Study: Slow Progress in Cereal Marketed to Kids

Health advocates hoping report will raise obesity awareness

Public health organizations may have lost the battle to have the federal government impose stricter food marketing guidelines, but they aren't giving up on their overarching mission. A new study from the Yale Rudd Center for Food Policy & Obesity concluded that cereal companies haven't gone far enough to improve the nutritional quality of cereals marketed to kids.

Between 2008 and 2011, total media spending to promote child-targeted cereal increased by 34 percent to $264 million, the Rudd analysis of Nielsen data found. Children's exposure to cereal ads on TV has decreased, but only slightly. Kids ages 2-11 saw 1,030 cereal ads in 2011, only slightly fewer than the 1,077 in 2008, but their exposure to seven of the least nutritious cereals went up, including Kellogg's Froot Loops (79 percent), General Mills' Reese's Puffs (55 percent) and Post's Pebbles (25 percent).

Rudd hopes the study alarms the public. "We hope parents will start to realize how unhealthy these products are and how much is being marketed to kids," said Jennifer Harris, director of marketing initiatives for the Rudd Center. "I don't think the industry will do more unless they're forced to by consumers or the government, so any kind of pressure we can bring we're hoping will make them do more."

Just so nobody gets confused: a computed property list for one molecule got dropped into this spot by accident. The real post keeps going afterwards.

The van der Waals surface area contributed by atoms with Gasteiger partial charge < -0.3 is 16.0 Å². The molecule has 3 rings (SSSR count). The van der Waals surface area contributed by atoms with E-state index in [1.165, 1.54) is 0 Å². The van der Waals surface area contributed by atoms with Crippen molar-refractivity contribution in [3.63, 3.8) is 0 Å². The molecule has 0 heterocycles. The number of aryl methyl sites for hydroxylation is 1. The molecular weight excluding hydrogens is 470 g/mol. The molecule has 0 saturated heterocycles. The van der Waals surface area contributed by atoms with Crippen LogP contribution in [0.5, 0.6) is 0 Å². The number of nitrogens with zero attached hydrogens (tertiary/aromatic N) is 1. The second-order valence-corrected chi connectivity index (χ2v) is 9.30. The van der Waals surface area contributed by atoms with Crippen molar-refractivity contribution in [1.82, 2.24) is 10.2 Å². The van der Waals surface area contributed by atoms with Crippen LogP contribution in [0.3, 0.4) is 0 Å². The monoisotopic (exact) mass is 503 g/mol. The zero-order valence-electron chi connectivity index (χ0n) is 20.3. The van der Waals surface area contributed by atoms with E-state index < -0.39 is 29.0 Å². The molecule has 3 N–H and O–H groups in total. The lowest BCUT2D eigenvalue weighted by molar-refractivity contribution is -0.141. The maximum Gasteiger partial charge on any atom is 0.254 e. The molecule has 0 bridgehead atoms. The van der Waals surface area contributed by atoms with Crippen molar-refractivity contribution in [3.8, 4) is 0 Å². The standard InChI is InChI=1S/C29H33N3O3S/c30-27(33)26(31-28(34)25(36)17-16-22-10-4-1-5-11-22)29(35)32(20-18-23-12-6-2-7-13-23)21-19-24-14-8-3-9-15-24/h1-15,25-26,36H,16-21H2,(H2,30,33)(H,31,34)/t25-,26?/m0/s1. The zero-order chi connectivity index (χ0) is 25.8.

Pressure by the public and the threat of government regulation has already resulted in many changes—big ones if you ask cereal companies about the cost of changing formulations for their products. Since Rudd's first study, the cereal companies, as part of their commitment to the self-regulatory guidelines of the Children's Food and Beverage Advertising Initiative, have improved the nutritional quality of child-targeted cereals for 13 of 14 brands advertised to kids with less sodium, less sugar and more fiber. General Mills improved the nutritional quality of all its child-targeted cereals.

"Before CFBAI was founded, some cereals had 15 or 16 grams of sugar; now most have no more than 10 grams per serving, and none have more than 12 grams," noted Elaine Kolish, the director of CFBAI, which adopted stricter guidelines that go into effect at the end of 2013.

That improvement still falls short for Harris. "When we look at the data, it's only a small improvement in nutrition, and cereals are still marketed to children [more] than any other packaged-goods category. The companies have healthy products in their portfolios kids will eat, like Cheerios, but those aren't marketed to kids, only to adults. The ones that are marketed to children are still the worst in their portfolio."

But Kolish points out that the cereals, especially the five brands that represent about half the ads kids see, are more nutritious and lower in calories (130) when compared to other likely breakfast options, such as muffins, donuts, pancakes and waffles. "These cereals have fewer calories, less sugar, less fat and less sodium," Kolish said.

The Cereal Facts Study examined the nutrition quality and advertising of more than 100 brands and 300 varieties marketed to children, families and adults.

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